Leanne Elliott Young (far right) speaking at the Union.Assem Agabekova

‘You’ve got to always go for your idea of what the perfect future could possibly be’, Young explains. For Young, the democratisation of fashion is part of this vision. Allowing people from all corners of globe, whatever their race, religion or gender, to have complete access to the industry is a feat that Young is eager to achieve. CommuneEast recently partnered with ART SCHOOL, which Young credits as a ‘luxury brand that specifically talks to non-binary individuals’. This collaboration saw the production of new Instagram filters during London Fashion Week to allow the runway collections to be seen by everyone, digitally. By working with ART SCHOOL, they are ‘empowering and engaging a new nuance of what fashion, gender and sexuality are’. CommuneEast and ART SCHOOL display that fashion can be innovative, both in and out of the physical realm, and technology plays a key part in that.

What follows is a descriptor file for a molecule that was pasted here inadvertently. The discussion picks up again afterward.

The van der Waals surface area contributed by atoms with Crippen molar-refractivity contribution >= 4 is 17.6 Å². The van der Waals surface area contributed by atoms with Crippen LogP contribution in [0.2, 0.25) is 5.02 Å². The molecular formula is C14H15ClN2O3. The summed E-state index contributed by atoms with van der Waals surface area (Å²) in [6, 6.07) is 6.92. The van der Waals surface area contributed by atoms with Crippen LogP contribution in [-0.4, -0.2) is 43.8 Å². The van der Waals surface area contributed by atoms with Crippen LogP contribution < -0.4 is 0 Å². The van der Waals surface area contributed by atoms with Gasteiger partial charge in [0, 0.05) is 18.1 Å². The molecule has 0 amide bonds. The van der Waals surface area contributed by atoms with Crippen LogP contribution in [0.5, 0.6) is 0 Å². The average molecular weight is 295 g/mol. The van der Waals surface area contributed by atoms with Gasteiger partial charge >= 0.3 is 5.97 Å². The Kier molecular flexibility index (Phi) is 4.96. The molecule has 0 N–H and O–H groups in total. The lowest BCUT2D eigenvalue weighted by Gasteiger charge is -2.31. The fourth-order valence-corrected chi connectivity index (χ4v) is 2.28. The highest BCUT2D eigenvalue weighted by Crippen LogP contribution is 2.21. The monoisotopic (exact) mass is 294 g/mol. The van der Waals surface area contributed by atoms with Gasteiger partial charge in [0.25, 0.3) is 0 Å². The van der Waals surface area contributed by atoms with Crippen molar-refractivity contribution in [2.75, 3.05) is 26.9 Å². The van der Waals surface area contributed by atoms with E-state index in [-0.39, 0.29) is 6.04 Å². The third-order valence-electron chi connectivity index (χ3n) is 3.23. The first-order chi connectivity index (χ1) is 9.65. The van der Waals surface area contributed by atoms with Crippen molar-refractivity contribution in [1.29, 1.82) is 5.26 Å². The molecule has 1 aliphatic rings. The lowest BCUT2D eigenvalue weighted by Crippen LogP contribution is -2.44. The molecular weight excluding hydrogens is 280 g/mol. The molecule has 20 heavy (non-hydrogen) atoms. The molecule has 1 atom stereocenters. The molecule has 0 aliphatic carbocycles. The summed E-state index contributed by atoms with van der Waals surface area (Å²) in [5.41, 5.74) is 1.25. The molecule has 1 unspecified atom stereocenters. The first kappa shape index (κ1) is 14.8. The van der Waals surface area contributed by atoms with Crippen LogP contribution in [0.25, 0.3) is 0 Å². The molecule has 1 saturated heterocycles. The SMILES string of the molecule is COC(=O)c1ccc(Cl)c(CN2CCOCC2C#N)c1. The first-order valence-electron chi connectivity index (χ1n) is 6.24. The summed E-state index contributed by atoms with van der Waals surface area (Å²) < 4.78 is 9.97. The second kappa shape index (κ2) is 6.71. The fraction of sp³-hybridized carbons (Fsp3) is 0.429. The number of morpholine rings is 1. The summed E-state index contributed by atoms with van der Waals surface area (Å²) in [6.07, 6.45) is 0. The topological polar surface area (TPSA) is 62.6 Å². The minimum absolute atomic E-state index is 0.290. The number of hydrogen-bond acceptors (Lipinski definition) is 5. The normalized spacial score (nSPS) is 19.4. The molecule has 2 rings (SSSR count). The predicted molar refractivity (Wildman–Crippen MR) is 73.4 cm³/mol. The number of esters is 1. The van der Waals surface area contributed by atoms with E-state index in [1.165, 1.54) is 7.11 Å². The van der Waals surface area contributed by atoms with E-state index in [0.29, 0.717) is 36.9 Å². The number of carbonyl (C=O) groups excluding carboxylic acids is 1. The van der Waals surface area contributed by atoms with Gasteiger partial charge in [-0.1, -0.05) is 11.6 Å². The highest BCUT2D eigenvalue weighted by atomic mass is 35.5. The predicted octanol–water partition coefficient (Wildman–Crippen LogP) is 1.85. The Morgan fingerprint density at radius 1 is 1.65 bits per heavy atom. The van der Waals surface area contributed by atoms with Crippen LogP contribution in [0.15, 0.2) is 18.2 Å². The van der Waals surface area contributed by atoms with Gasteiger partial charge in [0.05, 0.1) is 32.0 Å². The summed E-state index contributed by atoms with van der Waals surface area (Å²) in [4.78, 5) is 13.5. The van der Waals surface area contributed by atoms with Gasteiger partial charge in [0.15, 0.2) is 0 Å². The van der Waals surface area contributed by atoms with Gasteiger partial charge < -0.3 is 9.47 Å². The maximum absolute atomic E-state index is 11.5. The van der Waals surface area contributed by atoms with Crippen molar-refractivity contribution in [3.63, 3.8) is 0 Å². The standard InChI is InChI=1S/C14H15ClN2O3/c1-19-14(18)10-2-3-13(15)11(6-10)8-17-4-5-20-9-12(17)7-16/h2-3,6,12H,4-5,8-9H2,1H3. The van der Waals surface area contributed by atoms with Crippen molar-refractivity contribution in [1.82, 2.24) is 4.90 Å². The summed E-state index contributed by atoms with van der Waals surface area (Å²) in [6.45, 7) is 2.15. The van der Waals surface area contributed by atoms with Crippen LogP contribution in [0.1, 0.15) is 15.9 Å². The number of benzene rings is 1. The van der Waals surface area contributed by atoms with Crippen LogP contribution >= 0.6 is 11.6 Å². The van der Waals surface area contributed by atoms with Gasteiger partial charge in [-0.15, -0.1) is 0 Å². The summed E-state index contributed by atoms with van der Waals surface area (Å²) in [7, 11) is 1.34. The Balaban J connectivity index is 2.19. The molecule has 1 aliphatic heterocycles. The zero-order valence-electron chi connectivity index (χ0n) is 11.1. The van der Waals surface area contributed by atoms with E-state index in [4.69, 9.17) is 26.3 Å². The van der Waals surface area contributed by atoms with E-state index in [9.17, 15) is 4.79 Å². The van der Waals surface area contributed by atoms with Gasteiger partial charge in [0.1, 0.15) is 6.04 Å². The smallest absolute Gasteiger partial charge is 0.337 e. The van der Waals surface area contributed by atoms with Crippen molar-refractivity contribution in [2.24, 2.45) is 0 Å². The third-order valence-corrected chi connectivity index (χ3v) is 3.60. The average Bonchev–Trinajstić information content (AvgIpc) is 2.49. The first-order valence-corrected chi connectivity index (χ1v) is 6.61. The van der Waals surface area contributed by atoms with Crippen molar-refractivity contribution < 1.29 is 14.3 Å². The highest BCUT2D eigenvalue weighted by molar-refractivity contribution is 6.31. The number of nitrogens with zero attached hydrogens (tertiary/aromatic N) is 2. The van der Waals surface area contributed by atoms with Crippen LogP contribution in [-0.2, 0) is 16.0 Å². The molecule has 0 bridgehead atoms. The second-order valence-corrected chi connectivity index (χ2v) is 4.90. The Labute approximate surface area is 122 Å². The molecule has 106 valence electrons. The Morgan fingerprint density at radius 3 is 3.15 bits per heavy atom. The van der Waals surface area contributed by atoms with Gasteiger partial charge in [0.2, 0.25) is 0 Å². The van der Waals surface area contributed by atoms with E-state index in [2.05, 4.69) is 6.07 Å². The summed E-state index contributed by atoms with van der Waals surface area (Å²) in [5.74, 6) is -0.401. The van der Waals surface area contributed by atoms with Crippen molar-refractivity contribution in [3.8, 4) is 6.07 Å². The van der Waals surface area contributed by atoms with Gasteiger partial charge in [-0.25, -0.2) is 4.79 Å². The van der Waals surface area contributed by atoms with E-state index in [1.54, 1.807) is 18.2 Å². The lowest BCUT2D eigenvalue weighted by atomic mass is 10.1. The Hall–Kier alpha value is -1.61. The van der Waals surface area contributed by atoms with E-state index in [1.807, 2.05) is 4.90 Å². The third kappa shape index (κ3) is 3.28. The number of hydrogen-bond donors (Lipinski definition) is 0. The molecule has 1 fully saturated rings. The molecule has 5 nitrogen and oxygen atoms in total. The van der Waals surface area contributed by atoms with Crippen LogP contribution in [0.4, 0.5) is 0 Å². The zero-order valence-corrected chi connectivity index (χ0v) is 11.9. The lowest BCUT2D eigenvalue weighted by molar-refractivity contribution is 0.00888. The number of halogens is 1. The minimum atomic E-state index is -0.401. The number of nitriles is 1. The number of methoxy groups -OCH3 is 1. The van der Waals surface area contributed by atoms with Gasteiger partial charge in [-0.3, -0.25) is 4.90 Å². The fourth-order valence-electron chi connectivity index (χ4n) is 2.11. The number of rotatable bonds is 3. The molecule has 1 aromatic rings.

Collaboration is fundamental to what Young and CommuneEast stand for; after all, Young believes that ‘collaboration is the key’. One such collaboration is a ‘sustainability project we’re doing with Selfridges’, says Young. In the past, CommuneEast has had a blossoming partnership with Selfridges, holding digitally interactive tours as part of the State of the Arts campaign, to explore the London consumer’s relationship with art. Taking the ‘private view’ and making it a public and immersive experience, various art experts, such as Iwona Blazwick (director of the Whitechapel Gallery), led tours that questioned the relationship that public art has with society today.